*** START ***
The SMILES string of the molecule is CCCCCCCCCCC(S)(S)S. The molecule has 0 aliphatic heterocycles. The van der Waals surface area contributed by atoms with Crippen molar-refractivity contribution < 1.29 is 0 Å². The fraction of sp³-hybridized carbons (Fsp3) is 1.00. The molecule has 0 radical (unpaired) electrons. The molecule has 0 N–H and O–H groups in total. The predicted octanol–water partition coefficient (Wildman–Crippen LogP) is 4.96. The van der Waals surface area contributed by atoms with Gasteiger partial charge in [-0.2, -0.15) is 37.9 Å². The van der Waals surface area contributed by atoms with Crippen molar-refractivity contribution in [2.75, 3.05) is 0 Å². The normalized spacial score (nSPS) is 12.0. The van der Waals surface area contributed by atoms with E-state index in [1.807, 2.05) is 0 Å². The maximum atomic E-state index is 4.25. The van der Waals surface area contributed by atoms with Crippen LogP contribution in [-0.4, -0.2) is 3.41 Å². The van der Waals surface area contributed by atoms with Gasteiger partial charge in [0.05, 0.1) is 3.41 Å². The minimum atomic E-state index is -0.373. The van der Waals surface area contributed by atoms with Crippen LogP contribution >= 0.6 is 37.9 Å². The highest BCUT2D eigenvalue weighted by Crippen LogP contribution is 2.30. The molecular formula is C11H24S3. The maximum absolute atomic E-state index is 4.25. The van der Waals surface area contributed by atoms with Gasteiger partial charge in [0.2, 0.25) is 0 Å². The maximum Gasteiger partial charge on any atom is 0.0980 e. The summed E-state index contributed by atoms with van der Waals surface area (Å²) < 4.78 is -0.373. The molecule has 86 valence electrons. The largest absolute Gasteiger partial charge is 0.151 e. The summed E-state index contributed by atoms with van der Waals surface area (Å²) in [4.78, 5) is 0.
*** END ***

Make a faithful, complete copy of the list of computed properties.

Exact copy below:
The SMILES string of the molecule is CCCCCCCCCCC(S)(S)S. The molecule has 0 aliphatic heterocycles. The van der Waals surface area contributed by atoms with Crippen molar-refractivity contribution < 1.29 is 0 Å². The fraction of sp³-hybridized carbons (Fsp3) is 1.00. The molecule has 0 radical (unpaired) electrons. The molecule has 0 N–H and O–H groups in total. The predicted octanol–water partition coefficient (Wildman–Crippen LogP) is 4.96. The van der Waals surface area contributed by atoms with Gasteiger partial charge in [-0.2, -0.15) is 37.9 Å². The van der Waals surface area contributed by atoms with Crippen molar-refractivity contribution in [2.75, 3.05) is 0 Å². The normalized spacial score (nSPS) is 12.0. The van der Waals surface area contributed by atoms with E-state index in [1.807, 2.05) is 0 Å². The maximum atomic E-state index is 4.25. The van der Waals surface area contributed by atoms with Crippen LogP contribution in [-0.4, -0.2) is 3.41 Å². The van der Waals surface area contributed by atoms with Gasteiger partial charge in [0.05, 0.1) is 3.41 Å². The minimum atomic E-state index is -0.373. The van der Waals surface area contributed by atoms with Crippen LogP contribution >= 0.6 is 37.9 Å². The highest BCUT2D eigenvalue weighted by Crippen LogP contribution is 2.30. The molecular formula is C11H24S3. The maximum absolute atomic E-state index is 4.25. The van der Waals surface area contributed by atoms with Gasteiger partial charge in [0.2, 0.25) is 0 Å². The maximum Gasteiger partial charge on any atom is 0.0980 e. The summed E-state index contributed by atoms with van der Waals surface area (Å²) < 4.78 is -0.373. The molecule has 86 valence electrons. The largest absolute Gasteiger partial charge is 0.151 e. The summed E-state index contributed by atoms with van der Waals surface area (Å²) in [4.78, 5) is 0.